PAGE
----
bw2calc.least_squares
#
Module Contents#
Classes#
Solve overdetermined technosphere matrix with more products than activities using least-squares approximation. |
- class bw2calc.least_squares.LeastSquaresLCA(demand, method=None, weighting=None, normalization=None, database_filepath=None, log_config=None, presamples=None, seed=None, override_presamples_seed=False)[source]#
Bases:
bw2calc.lca.LCA
Solve overdetermined technosphere matrix with more products than activities using least-squares approximation.
See also:
Create a new LCA calculation.
- Parameters
demand (*) â€“ The demand or functional unit. Needs to be a dictionary to indicate amounts, e.g.
{("my database", "my process"): 2.5}
.method (*) â€“ LCIA Method tuple, e.g.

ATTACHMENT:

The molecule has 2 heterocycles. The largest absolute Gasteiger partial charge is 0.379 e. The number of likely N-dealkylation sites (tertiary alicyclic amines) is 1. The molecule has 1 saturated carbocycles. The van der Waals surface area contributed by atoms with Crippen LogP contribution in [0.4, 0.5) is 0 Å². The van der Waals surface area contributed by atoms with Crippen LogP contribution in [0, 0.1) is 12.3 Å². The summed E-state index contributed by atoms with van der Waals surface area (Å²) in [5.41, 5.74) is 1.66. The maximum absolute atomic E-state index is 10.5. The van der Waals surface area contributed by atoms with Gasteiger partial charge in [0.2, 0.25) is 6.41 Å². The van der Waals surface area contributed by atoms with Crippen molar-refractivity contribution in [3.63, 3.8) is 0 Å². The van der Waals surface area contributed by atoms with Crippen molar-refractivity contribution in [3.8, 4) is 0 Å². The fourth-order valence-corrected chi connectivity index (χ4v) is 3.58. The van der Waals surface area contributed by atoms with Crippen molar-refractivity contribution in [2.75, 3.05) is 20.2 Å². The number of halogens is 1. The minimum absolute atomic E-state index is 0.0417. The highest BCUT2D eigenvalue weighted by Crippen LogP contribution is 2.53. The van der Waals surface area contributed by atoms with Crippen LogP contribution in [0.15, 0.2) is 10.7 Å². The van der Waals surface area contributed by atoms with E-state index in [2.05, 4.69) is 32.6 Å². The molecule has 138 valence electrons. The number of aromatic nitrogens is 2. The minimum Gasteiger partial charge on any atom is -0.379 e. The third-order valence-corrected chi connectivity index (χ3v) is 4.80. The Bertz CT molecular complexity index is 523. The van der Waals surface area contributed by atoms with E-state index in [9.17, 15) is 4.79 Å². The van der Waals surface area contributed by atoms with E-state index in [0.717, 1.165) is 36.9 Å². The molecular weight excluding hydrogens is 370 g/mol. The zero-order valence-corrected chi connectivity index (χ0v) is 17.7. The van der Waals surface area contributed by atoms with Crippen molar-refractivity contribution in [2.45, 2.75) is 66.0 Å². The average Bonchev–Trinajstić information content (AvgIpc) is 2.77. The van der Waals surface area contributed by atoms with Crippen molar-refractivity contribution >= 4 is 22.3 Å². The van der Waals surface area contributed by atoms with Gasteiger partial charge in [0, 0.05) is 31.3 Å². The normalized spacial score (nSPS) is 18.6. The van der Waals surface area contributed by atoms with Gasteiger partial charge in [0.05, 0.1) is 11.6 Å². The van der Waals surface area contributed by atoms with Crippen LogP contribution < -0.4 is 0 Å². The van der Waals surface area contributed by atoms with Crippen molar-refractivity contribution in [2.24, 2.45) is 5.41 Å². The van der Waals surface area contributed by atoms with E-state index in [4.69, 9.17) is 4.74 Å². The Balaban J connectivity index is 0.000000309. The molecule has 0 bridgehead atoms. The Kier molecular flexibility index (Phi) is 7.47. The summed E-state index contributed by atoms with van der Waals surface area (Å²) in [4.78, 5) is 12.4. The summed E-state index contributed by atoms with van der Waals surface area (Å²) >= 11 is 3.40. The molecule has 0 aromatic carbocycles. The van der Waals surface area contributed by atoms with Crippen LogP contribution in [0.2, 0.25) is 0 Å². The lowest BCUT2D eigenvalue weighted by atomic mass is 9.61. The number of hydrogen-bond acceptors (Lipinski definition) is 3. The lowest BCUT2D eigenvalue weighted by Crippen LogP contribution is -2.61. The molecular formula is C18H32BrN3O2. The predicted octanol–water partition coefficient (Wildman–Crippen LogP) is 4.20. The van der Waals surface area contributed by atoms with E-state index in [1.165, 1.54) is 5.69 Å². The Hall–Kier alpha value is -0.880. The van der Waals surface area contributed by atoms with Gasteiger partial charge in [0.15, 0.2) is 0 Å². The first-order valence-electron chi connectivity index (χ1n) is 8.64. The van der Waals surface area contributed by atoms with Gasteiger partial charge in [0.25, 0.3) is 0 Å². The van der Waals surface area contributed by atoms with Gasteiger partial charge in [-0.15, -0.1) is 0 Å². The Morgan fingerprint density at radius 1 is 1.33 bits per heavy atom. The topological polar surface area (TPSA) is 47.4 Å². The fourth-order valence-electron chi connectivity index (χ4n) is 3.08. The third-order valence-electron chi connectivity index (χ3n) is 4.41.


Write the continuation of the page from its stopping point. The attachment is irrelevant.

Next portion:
("My", "great", "LCIA", "method")
. Can be omitted if only interested in calculating the life cycle inventory.
- Returns
A new LCA object
- abstract decompose_technosphere()[source]#
Factorize the technosphere matrix into lower and upper triangular matrices, \(A=LU\). Does not solve the linear system \(Ax=B\).
Doesnâ€™t return anything, but creates
self.solver
.Warning
Incorrect results could occur if a technosphere matrix was factorized, and then a new technosphere matrix was constructed, as
self.solver
would still be the factorized older technosphere matrix. You are responsible for deletingself.solver
when doing these types of advanced calculations.
- solve_linear_system(solver=lsmr)[source]#
Master solution function for linear system \(Ax=B\).
To most numerical analysts, matrix inversion is a sin.
â€”Nicolas Higham, Accuracy and Stability of Numerical Algorithms, Society for Industrial and Applied Mathematics, Philadelphia, PA, USA, 2002, p. 260.
We use UMFpack, which is a very fast solver for sparse matrices.
If the technosphere matrix has already been factorized, then the decomposed technosphere (
self.solver
) is reused. Otherwise the calculation is redone completely.